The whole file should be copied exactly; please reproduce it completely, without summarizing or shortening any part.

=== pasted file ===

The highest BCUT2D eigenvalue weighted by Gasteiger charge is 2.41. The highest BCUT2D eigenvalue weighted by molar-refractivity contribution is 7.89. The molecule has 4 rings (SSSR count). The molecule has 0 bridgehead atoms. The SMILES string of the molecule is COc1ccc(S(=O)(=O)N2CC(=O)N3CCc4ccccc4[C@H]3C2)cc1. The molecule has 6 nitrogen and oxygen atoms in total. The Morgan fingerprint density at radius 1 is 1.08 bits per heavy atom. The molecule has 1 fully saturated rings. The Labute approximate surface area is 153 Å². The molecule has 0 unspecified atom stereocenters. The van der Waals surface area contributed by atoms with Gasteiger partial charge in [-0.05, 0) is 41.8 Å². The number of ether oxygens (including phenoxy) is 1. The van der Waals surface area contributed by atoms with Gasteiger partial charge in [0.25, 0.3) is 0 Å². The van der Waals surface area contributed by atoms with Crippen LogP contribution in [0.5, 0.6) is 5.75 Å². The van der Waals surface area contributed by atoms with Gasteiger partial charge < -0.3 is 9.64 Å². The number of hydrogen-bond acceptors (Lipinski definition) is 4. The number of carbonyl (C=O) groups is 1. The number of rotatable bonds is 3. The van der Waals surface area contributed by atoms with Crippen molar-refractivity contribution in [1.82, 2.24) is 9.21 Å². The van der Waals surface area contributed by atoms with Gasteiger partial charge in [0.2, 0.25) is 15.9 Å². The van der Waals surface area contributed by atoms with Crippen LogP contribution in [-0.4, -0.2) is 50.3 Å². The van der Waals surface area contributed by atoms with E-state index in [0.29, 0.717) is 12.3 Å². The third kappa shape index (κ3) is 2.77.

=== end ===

The highest BCUT2D eigenvalue weighted by Gasteiger charge is 2.41. The highest BCUT2D eigenvalue weighted by molar-refractivity contribution is 7.89. The molecule has 4 rings (SSSR count). The molecule has 0 bridgehead atoms. The SMILES string of the molecule is COc1ccc(S(=O)(=O)N2CC(=O)N3CCc4ccccc4[C@H]3C2)cc1. The molecule has 6 nitrogen and oxygen atoms in total. The Morgan fingerprint density at radius 1 is 1.08 bits per heavy atom. The molecule has 1 fully saturated rings. The Labute approximate surface area is 153 Å². The molecule has 0 unspecified atom stereocenters. The van der Waals surface area contributed by atoms with Gasteiger partial charge in [-0.05, 0) is 41.8 Å². The number of ether oxygens (including phenoxy) is 1. The van der Waals surface area contributed by atoms with Gasteiger partial charge in [0.25, 0.3) is 0 Å². The van der Waals surface area contributed by atoms with Crippen LogP contribution in [0.5, 0.6) is 5.75 Å². The van der Waals surface area contributed by atoms with Gasteiger partial charge < -0.3 is 9.64 Å². The number of hydrogen-bond acceptors (Lipinski definition) is 4. The number of carbonyl (C=O) groups is 1. The number of rotatable bonds is 3. The van der Waals surface area contributed by atoms with Crippen molar-refractivity contribution in [1.82, 2.24) is 9.21 Å². The van der Waals surface area contributed by atoms with Gasteiger partial charge in [0.2, 0.25) is 15.9 Å². The van der Waals surface area contributed by atoms with Crippen LogP contribution in [-0.4, -0.2) is 50.3 Å². The van der Waals surface area contributed by atoms with E-state index in [0.29, 0.717) is 12.3 Å². The third kappa shape index (κ3) is 2.77.